Canadian Lawyer

July 2021

The most widely read magazine for Canadian lawyers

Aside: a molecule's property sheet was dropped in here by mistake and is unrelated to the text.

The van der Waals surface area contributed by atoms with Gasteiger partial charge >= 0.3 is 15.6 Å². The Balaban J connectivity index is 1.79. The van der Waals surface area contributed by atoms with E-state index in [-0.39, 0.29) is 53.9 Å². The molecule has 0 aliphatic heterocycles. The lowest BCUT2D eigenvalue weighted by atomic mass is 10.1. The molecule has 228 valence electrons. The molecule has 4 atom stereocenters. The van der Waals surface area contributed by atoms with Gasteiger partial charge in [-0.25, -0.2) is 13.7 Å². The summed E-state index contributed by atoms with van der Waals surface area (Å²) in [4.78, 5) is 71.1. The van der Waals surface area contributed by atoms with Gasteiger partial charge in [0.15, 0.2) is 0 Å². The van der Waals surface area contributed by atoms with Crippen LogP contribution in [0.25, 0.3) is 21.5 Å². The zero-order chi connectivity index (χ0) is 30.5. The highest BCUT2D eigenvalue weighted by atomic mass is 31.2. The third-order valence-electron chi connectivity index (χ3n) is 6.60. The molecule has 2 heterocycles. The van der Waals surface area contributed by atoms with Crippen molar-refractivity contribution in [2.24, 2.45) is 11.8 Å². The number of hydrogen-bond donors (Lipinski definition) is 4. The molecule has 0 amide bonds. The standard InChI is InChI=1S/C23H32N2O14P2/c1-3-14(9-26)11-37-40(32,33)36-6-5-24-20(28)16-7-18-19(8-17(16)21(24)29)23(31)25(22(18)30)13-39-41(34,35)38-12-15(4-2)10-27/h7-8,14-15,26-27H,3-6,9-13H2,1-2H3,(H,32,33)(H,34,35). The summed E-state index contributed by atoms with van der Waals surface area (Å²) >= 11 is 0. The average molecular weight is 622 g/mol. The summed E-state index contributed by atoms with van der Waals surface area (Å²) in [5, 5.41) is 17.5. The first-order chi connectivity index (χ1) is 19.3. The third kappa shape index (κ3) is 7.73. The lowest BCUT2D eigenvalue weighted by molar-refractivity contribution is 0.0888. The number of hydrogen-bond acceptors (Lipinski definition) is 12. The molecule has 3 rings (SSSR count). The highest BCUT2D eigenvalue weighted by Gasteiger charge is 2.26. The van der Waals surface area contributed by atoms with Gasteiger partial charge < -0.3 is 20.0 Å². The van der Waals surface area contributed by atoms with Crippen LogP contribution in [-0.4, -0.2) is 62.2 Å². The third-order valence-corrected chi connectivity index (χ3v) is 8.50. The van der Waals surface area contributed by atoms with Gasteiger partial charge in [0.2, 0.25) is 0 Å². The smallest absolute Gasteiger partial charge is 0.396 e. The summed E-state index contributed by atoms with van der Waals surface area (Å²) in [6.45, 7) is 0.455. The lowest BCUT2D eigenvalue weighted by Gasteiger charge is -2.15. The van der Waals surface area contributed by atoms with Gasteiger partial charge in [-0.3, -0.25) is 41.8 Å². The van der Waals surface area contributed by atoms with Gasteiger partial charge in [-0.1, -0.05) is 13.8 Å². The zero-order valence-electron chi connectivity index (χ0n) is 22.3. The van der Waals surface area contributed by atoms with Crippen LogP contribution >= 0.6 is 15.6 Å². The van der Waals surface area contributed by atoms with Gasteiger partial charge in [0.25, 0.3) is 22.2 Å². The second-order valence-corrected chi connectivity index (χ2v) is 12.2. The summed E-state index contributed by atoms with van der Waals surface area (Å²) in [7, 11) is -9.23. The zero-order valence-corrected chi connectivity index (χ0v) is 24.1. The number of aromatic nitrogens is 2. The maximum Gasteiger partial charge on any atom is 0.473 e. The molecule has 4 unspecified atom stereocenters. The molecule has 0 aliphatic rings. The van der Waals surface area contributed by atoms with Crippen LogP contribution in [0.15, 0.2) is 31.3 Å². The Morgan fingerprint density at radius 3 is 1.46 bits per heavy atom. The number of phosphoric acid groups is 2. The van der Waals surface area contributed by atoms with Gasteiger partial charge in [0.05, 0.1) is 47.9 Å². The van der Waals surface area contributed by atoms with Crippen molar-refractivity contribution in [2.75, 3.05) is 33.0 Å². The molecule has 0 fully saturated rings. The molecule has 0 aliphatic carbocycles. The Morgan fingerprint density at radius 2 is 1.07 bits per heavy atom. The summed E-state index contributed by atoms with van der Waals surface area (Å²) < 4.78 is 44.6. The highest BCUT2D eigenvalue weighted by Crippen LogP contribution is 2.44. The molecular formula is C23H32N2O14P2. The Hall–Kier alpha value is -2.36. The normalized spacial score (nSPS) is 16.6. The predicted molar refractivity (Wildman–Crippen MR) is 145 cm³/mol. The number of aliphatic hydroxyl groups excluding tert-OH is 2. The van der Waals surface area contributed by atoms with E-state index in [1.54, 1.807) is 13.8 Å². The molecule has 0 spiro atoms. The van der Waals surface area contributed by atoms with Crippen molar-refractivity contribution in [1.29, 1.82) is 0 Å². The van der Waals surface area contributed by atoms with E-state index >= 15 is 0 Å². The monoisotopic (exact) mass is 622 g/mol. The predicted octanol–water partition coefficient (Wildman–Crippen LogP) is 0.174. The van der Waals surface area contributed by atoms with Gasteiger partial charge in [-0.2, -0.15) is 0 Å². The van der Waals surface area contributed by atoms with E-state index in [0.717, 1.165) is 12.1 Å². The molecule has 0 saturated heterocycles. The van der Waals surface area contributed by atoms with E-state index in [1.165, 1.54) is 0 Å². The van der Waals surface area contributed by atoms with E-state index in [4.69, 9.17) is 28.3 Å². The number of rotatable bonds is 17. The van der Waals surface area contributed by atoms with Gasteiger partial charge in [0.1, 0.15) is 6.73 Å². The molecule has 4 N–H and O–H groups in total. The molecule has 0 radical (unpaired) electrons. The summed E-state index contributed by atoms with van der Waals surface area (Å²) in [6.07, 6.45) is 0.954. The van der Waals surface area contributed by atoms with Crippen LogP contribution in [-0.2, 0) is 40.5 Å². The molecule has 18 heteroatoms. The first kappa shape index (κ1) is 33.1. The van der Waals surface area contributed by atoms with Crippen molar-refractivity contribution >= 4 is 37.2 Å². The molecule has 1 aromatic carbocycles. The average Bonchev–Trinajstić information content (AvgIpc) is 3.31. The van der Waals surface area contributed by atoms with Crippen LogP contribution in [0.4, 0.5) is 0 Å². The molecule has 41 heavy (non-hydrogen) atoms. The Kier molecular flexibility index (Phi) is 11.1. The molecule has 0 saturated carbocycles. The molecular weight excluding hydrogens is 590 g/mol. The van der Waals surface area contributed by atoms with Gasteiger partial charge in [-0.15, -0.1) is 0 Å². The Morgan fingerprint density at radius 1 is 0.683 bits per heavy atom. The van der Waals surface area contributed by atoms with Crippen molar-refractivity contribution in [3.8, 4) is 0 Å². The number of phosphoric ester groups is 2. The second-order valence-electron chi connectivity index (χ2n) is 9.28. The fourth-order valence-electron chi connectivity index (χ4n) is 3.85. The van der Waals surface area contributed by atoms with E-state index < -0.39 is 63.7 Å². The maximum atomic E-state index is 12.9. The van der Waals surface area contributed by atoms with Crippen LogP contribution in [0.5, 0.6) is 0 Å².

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UPFRONT 8 www.canadianlawyermag.com ONTARIO UPDATE EMPLOYMENT LAWYERS are helping cli- ents understand their new obligations under Ontario's recently implemented COVID- related paid leave requirements. However, some employers complain the measure rewards employers who do not offer paid sick leave while doing nothing for those that already do. On Apr. 29, Ontario enacted Bill 284, COVID-19 Putting Workers First Act, 2021. Under the amendments to s. 50.1 of the Employment Standards Act, provincially regulated employers must provide employees with up to three days of paid leave for COVID- related reasons. These reasons include being sick with COVID, testing, isolating while waiting for test results, vaccination appoint- ments, vaccination side-effects and caring for a dependent with the virus. The Workplace Safety and Insurance Board will reimburse employers up to $200 per day for an employee missing work for one of these reasons. "As with what happened last time the What employment law clients are saying about the new three-day COVID- related paid sick leave days get reimbursed from WSIB for COVID- related leave? As of Apr. 19, if a person had three or more sick days, which would apply to one of the COVID-related reasons, that person would not get additional days, says Shaw. And employers who already offer paid sick leave will not be reimbursed by WSIB for an employee taking COVID-related leave. "So that's unfortunate because, understand- ably, many employers feel that they're essen- tially being punished for stepping up to the plate before they were required to do so," says Ashton. Ontario previously required employers to provide two paid sick days, but the Progressive Conservative government repealed the mea- sure in 2018. During the pandemic, Premier Doug Ford faced public pressure from many medical professionals to re-institute the policy. Initially, the province responded that employees were already entitled to vari- ous federal benefits, including the Canadian Recovery Sickness Benefit and the Canadian Recovery Caregiver Benefit, says Ashton. Some clients say it unfairly rewards companies that don't offer paid sick leave over those that do government attempted to legislate sick pay, there's a lot of questions and pushback from employers. And it normally comes down to three main issues," says Christine Ashton, a partner at Wilson Vukelich LLP, who practises labour and employment law and tax litigation. First, employers are uncertain of how the three days will work, she says. Clients are ask- ing whether the three days are available forever or for a limited time and whether employees get three days per COVID-related leave or three, total, even if they are required to take more than one COVID-related leave. They also want to know whether an employee will get three, total, or three per employer if they hap- pen to have switched jobs, Ashton says. The second issue concerns employers who currently have paid sick days, she says. Clients had the same questions in 2018 under the old paid-sick-day policy. Do these three days tack-on to existing available sick days, and do employers who already offered paid sick NEWS BRIEFS Court of Appeal rejects entrapment argument in four cases arising from sting operation Four men arrested and charged in an undercover police operation targeting purchasers of child sex work were not entrapped, said the court. The appeals were the first opportunity the OCA has had to apply the SCC's entrapment case, R. v. Ahmad, to a different context than aside from a dial-a- dope operations, says Richard Litkowski, who acted for one of the parties. "The case will now go to the SCC to consider of how Ahmad applies to virtual spaces," says Litkowski. Ombudsman for crime victims backs all recommendations of missing person investigations report The Office of the Federal Ombudsman for Victims of Crime has welcomed all 151 recommendations in the final report of the Independent Civilian Review into Missing Person Investigations, submitted on Apr. 9 to the Toronto Police Services Board. Heidi Illingworth, the federal ombudsman for victims of crime, issued a statement supporting the report's recommendations to eliminate discrimination. "Many employers feel that they're essentially being punished for stepping up to the plate before they were required to do so." Christine Ashton, Wilson Vukelich LLP

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